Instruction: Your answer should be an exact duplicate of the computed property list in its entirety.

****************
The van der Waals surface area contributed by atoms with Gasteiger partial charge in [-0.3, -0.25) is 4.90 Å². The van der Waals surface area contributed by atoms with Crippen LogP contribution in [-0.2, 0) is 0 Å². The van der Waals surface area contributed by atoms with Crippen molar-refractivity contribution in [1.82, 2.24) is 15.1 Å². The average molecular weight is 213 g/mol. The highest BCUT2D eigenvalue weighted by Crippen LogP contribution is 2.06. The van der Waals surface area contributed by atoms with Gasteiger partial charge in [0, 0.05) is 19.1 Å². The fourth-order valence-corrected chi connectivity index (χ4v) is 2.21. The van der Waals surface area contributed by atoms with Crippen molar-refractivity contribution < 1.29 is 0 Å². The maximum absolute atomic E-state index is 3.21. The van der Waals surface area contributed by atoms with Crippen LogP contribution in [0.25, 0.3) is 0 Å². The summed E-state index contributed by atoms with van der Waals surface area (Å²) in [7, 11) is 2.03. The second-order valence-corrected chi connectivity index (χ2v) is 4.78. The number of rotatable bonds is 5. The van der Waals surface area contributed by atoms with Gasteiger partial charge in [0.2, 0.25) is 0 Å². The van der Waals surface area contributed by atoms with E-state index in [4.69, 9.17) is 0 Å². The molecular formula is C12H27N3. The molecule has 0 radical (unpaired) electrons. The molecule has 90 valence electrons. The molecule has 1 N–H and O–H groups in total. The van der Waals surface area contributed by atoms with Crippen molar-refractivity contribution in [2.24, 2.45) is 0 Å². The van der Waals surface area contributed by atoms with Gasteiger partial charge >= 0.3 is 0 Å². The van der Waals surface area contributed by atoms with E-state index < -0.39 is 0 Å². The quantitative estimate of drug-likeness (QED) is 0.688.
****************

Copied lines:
The van der Waals surface area contributed by atoms with Gasteiger partial charge in [-0.3, -0.25) is 4.90 Å². The van der Waals surface area contributed by atoms with Crippen LogP contribution in [-0.2, 0) is 0 Å². The van der Waals surface area contributed by atoms with Crippen molar-refractivity contribution in [1.82, 2.24) is 15.1 Å². The average molecular weight is 213 g/mol. The highest BCUT2D eigenvalue weighted by Crippen LogP contribution is 2.06. The van der Waals surface area contributed by atoms with Gasteiger partial charge in [0, 0.05) is 19.1 Å². The fourth-order valence-corrected chi connectivity index (χ4v) is 2.21. The van der Waals surface area contributed by atoms with Crippen molar-refractivity contribution < 1.29 is 0 Å². The maximum absolute atomic E-state index is 3.21. The van der Waals surface area contributed by atoms with Crippen LogP contribution in [0.25, 0.3) is 0 Å². The summed E-state index contributed by atoms with van der Waals surface area (Å²) in [7, 11) is 2.03. The second-order valence-corrected chi connectivity index (χ2v) is 4.78. The number of rotatable bonds is 5. The van der Waals surface area contributed by atoms with Gasteiger partial charge in [0.2, 0.25) is 0 Å². The van der Waals surface area contributed by atoms with E-state index in [4.69, 9.17) is 0 Å². The molecular formula is C12H27N3. The molecule has 0 radical (unpaired) electrons. The molecule has 90 valence electrons. The molecule has 1 N–H and O–H groups in total. The van der Waals surface area contributed by atoms with Crippen molar-refractivity contribution in [2.24, 2.45) is 0 Å². The van der Waals surface area contributed by atoms with Gasteiger partial charge >= 0.3 is 0 Å². The van der Waals surface area contributed by atoms with E-state index < -0.39 is 0 Å². The quantitative estimate of drug-likeness (QED) is 0.688.